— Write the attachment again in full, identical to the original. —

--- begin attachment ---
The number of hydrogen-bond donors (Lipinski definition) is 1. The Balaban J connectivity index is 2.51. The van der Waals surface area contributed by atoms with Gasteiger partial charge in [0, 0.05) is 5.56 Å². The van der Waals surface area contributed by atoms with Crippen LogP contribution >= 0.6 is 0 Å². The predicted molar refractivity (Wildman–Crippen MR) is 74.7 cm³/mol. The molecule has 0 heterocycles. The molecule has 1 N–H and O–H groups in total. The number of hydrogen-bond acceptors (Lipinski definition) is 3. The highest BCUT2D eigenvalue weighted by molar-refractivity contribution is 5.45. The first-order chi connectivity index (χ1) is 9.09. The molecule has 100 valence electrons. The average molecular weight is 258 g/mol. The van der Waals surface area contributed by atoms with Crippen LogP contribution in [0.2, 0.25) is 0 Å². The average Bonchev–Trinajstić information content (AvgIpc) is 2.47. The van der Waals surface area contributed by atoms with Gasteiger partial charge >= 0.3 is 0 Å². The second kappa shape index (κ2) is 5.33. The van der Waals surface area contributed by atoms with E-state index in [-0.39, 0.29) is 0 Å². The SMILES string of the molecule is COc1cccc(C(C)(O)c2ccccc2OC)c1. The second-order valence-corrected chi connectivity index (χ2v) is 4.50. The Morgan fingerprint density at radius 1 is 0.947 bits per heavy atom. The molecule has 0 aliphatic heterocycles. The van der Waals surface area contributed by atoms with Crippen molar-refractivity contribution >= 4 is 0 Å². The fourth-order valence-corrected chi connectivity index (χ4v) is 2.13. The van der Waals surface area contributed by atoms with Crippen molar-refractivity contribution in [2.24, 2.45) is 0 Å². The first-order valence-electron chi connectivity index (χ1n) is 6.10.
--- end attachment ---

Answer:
The number of hydrogen-bond donors (Lipinski definition) is 1. The Balaban J connectivity index is 2.51. The van der Waals surface area contributed by atoms with Gasteiger partial charge in [0, 0.05) is 5.56 Å². The van der Waals surface area contributed by atoms with Crippen LogP contribution >= 0.6 is 0 Å². The predicted molar refractivity (Wildman–Crippen MR) is 74.7 cm³/mol. The molecule has 0 heterocycles. The molecule has 1 N–H and O–H groups in total. The number of hydrogen-bond acceptors (Lipinski definition) is 3. The highest BCUT2D eigenvalue weighted by molar-refractivity contribution is 5.45. The first-order chi connectivity index (χ1) is 9.09. The molecule has 100 valence electrons. The average molecular weight is 258 g/mol. The van der Waals surface area contributed by atoms with Crippen LogP contribution in [0.2, 0.25) is 0 Å². The average Bonchev–Trinajstić information content (AvgIpc) is 2.47. The van der Waals surface area contributed by atoms with Gasteiger partial charge >= 0.3 is 0 Å². The second kappa shape index (κ2) is 5.33. The van der Waals surface area contributed by atoms with E-state index in [-0.39, 0.29) is 0 Å². The SMILES string of the molecule is COc1cccc(C(C)(O)c2ccccc2OC)c1. The second-order valence-corrected chi connectivity index (χ2v) is 4.50. The Morgan fingerprint density at radius 1 is 0.947 bits per heavy atom. The molecule has 0 aliphatic heterocycles. The van der Waals surface area contributed by atoms with Crippen molar-refractivity contribution >= 4 is 0 Å². The fourth-order valence-corrected chi connectivity index (χ4v) is 2.13. The van der Waals surface area contributed by atoms with Crippen molar-refractivity contribution in [2.24, 2.45) is 0 Å². The first-order valence-electron chi connectivity index (χ1n) is 6.10.